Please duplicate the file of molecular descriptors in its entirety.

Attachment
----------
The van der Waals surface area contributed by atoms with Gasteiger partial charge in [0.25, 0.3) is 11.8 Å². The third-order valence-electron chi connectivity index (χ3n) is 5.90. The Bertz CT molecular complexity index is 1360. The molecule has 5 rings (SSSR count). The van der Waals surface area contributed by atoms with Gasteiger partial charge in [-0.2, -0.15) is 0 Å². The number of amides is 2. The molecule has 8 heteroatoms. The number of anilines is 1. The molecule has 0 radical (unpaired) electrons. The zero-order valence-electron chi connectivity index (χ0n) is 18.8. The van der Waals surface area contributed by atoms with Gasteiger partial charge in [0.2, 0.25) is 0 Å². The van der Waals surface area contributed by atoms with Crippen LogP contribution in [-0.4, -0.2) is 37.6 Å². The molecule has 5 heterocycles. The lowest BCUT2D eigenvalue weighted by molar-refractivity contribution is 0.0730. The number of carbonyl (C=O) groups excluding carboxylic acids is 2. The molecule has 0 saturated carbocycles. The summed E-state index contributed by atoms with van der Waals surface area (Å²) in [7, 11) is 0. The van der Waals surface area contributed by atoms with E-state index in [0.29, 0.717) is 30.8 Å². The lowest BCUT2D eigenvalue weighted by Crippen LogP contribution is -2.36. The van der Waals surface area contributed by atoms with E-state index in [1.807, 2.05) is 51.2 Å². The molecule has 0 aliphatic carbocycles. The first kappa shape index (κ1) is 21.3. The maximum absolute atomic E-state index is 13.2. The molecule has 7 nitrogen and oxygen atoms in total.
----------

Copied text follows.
The van der Waals surface area contributed by atoms with Gasteiger partial charge in [0.25, 0.3) is 11.8 Å². The third-order valence-electron chi connectivity index (χ3n) is 5.90. The Bertz CT molecular complexity index is 1360. The molecule has 5 rings (SSSR count). The van der Waals surface area contributed by atoms with Gasteiger partial charge in [-0.2, -0.15) is 0 Å². The number of amides is 2. The molecule has 8 heteroatoms. The number of anilines is 1. The molecule has 0 radical (unpaired) electrons. The zero-order valence-electron chi connectivity index (χ0n) is 18.8. The van der Waals surface area contributed by atoms with Gasteiger partial charge in [0.2, 0.25) is 0 Å². The van der Waals surface area contributed by atoms with Crippen LogP contribution in [-0.4, -0.2) is 37.6 Å². The molecule has 5 heterocycles. The lowest BCUT2D eigenvalue weighted by molar-refractivity contribution is 0.0730. The number of carbonyl (C=O) groups excluding carboxylic acids is 2. The molecule has 0 saturated carbocycles. The summed E-state index contributed by atoms with van der Waals surface area (Å²) in [7, 11) is 0. The van der Waals surface area contributed by atoms with E-state index in [0.29, 0.717) is 30.8 Å². The lowest BCUT2D eigenvalue weighted by Crippen LogP contribution is -2.36. The van der Waals surface area contributed by atoms with E-state index in [1.807, 2.05) is 51.2 Å². The molecule has 0 aliphatic carbocycles. The first kappa shape index (κ1) is 21.3. The maximum absolute atomic E-state index is 13.2. The molecule has 7 nitrogen and oxygen atoms in total.